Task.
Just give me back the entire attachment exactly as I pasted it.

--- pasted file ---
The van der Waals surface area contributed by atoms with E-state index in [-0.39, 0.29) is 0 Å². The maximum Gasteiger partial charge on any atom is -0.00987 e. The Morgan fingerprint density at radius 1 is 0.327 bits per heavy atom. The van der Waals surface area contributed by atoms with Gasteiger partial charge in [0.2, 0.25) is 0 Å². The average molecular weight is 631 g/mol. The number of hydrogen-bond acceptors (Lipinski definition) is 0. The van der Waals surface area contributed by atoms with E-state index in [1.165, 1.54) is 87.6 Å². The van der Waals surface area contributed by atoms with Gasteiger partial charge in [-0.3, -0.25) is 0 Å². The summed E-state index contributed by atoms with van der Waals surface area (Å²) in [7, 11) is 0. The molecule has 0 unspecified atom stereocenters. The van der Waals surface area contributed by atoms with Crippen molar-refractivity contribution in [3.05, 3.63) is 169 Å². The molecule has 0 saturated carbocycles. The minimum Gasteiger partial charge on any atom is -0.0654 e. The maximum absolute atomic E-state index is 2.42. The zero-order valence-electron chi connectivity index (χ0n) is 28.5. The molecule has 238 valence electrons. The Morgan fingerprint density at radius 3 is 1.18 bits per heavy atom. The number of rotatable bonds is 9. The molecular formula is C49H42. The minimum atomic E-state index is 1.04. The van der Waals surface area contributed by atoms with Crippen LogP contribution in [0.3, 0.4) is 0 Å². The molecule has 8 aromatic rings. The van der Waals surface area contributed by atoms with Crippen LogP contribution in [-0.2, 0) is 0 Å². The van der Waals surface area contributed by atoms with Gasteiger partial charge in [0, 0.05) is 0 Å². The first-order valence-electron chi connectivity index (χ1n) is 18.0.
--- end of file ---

The van der Waals surface area contributed by atoms with E-state index in [-0.39, 0.29) is 0 Å². The maximum Gasteiger partial charge on any atom is -0.00987 e. The Morgan fingerprint density at radius 1 is 0.327 bits per heavy atom. The van der Waals surface area contributed by atoms with Gasteiger partial charge in [0.2, 0.25) is 0 Å². The average molecular weight is 631 g/mol. The number of hydrogen-bond acceptors (Lipinski definition) is 0. The van der Waals surface area contributed by atoms with E-state index in [1.165, 1.54) is 87.6 Å². The van der Waals surface area contributed by atoms with Gasteiger partial charge in [-0.3, -0.25) is 0 Å². The summed E-state index contributed by atoms with van der Waals surface area (Å²) in [7, 11) is 0. The molecule has 0 unspecified atom stereocenters. The van der Waals surface area contributed by atoms with Crippen molar-refractivity contribution in [3.05, 3.63) is 169 Å². The molecule has 0 saturated carbocycles. The minimum Gasteiger partial charge on any atom is -0.0654 e. The maximum absolute atomic E-state index is 2.42. The zero-order valence-electron chi connectivity index (χ0n) is 28.5. The molecule has 238 valence electrons. The Morgan fingerprint density at radius 3 is 1.18 bits per heavy atom. The number of rotatable bonds is 9. The molecular formula is C49H42. The minimum atomic E-state index is 1.04. The van der Waals surface area contributed by atoms with Crippen LogP contribution in [0.3, 0.4) is 0 Å². The molecule has 8 aromatic rings. The van der Waals surface area contributed by atoms with Crippen LogP contribution in [-0.2, 0) is 0 Å². The van der Waals surface area contributed by atoms with Gasteiger partial charge in [0, 0.05) is 0 Å². The first-order valence-electron chi connectivity index (χ1n) is 18.0.